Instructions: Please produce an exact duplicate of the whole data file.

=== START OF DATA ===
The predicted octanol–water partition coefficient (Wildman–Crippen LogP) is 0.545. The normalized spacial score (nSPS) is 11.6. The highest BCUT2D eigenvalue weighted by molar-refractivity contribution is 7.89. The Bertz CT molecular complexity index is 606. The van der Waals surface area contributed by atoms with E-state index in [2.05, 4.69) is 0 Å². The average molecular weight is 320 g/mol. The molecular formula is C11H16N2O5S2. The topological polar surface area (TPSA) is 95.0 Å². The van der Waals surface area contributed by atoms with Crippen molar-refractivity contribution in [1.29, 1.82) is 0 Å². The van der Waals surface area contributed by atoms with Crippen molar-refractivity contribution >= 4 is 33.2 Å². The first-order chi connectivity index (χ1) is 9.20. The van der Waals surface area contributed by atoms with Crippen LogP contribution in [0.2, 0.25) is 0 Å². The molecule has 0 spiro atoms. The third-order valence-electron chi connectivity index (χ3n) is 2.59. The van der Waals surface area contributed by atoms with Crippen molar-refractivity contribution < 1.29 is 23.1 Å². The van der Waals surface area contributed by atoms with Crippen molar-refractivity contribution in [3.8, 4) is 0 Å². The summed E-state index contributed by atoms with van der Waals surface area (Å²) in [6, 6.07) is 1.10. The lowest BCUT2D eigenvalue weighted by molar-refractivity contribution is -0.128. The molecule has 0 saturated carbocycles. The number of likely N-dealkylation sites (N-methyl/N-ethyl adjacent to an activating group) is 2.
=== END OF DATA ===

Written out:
The predicted octanol–water partition coefficient (Wildman–Crippen LogP) is 0.545. The normalized spacial score (nSPS) is 11.6. The highest BCUT2D eigenvalue weighted by molar-refractivity contribution is 7.89. The Bertz CT molecular complexity index is 606. The van der Waals surface area contributed by atoms with E-state index in [2.05, 4.69) is 0 Å². The average molecular weight is 320 g/mol. The molecular formula is C11H16N2O5S2. The topological polar surface area (TPSA) is 95.0 Å². The van der Waals surface area contributed by atoms with Crippen molar-refractivity contribution in [1.29, 1.82) is 0 Å². The van der Waals surface area contributed by atoms with Crippen molar-refractivity contribution >= 4 is 33.2 Å². The first-order chi connectivity index (χ1) is 9.20. The van der Waals surface area contributed by atoms with Crippen LogP contribution in [0.2, 0.25) is 0 Å². The molecule has 0 spiro atoms. The third-order valence-electron chi connectivity index (χ3n) is 2.59. The van der Waals surface area contributed by atoms with Crippen molar-refractivity contribution < 1.29 is 23.1 Å². The van der Waals surface area contributed by atoms with Crippen molar-refractivity contribution in [3.8, 4) is 0 Å². The summed E-state index contributed by atoms with van der Waals surface area (Å²) in [6, 6.07) is 1.10. The lowest BCUT2D eigenvalue weighted by molar-refractivity contribution is -0.128. The molecule has 0 saturated carbocycles. The number of likely N-dealkylation sites (N-methyl/N-ethyl adjacent to an activating group) is 2.